Tyler Gross

My senior year of college, I borrowed some clippers, wore a giant trash bag, and buzzed off my long Afro in a friend's bathroom.

I didn't expect to be doing this. I grew up on the Eastside (if you're new to Seattle, that's the suburban stretch along I-405), and by the time I was old enough for college, I longed for a radical change in environment, which is how I ended up at Wellesley, a women's college on the East Coast. There's a phenomenon there called the "Wellesley chop," where some students dramatically cut their long hair into a pixie cut. From celebrating coming out to saying a giant "fuck you" to beauty standards and expectations, many students use this "fresh start" as an opportunity to try out different versions of themselves.

My hair was the thing that I felt most connected me to being Black and being a woman. Black women the world over have sat between their mothers' knees, feeling their hair being pulled into tight, neat cornrows or twists. I still remember the smell of the product my mom used as she pressed my curls straight with a hot comb. I prided myself on how long my hair had gotten, how diligently I'd oiled, conditioned, and cared for it. I felt like a beautiful, femme, Black woman. To sever that connection was to sail into unknown waters.

But college is the perfect time to experiment with your appearance, to push the limits of what you know yourself to be, and to have power over your body in a new way. Everyone from friends to my own mother said I was crazy for doing it. My hairdresser almost convinced me that my head looked like an actual peanut beneath all my hair. Had I believed her, I could never have served the adoring public Black hipster Furiosa—a look I was destined for.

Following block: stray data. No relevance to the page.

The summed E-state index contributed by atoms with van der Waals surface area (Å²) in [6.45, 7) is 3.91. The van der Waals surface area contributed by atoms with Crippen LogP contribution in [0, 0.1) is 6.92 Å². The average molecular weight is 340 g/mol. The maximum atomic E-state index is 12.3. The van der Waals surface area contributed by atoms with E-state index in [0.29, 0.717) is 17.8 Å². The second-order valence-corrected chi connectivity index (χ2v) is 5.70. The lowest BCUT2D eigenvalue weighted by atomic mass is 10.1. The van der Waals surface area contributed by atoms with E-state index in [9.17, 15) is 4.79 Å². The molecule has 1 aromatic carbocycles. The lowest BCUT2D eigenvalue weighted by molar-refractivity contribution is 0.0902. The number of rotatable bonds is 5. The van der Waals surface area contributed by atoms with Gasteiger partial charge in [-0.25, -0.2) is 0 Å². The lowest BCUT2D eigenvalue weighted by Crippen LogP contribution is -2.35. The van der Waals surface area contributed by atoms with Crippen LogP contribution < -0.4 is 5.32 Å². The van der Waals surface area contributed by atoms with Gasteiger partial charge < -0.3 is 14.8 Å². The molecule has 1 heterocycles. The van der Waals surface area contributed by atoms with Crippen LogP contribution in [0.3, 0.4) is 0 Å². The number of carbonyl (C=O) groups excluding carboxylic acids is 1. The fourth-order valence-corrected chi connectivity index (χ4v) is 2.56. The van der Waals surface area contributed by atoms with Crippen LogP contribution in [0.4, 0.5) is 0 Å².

Don't shave your head because I did, or because you want to get some person's attention, or because everyone else has a shaved head and you don't (this is unlikely unless you hang out with actual skinheads, in which case, we need to talk about your friend group). It'll make that super-awkward ugly-duckling phase of growing your hair out a million times worse if you do it for un-punk reasons.

Also, if you do it: Document "before" for future reference. It's maybe the best part of any transformation story. Here's me with hair, and here's me without. I've used this party trick to get laid for years: I'm beautiful and I contain multitudes, fuck me please!

And bring a friend along. I don't know why, but there's really something special about having another human being witness your transformation. It's like they are a priest blessing the passing of a soul to a new body. I asked an older queer Black femme classmate to help me shave my head to make it feel more like a rite of passage rather than an impulsive decision. We humans are social animals; lean into that.

Then revel in your new appearance. If I had known how great it feels to have a cute girl massaging my nubby head, or to have the steady warmth of direct sunshine on my scalp, I would have shaved my head in high school, no doubt about it. Don't get me wrong, transformation is rough—sometimes I felt so raw and vulnerable, I cried. I looked into buying wigs on the internet. But I learned a lot more about myself in the process.

Despite the change in my appearance, I hadn't fundamentally changed. I was just giving voice to a different version of myself—a version that was edgier, more vulnerable, and fearless. Which is fucking awesome.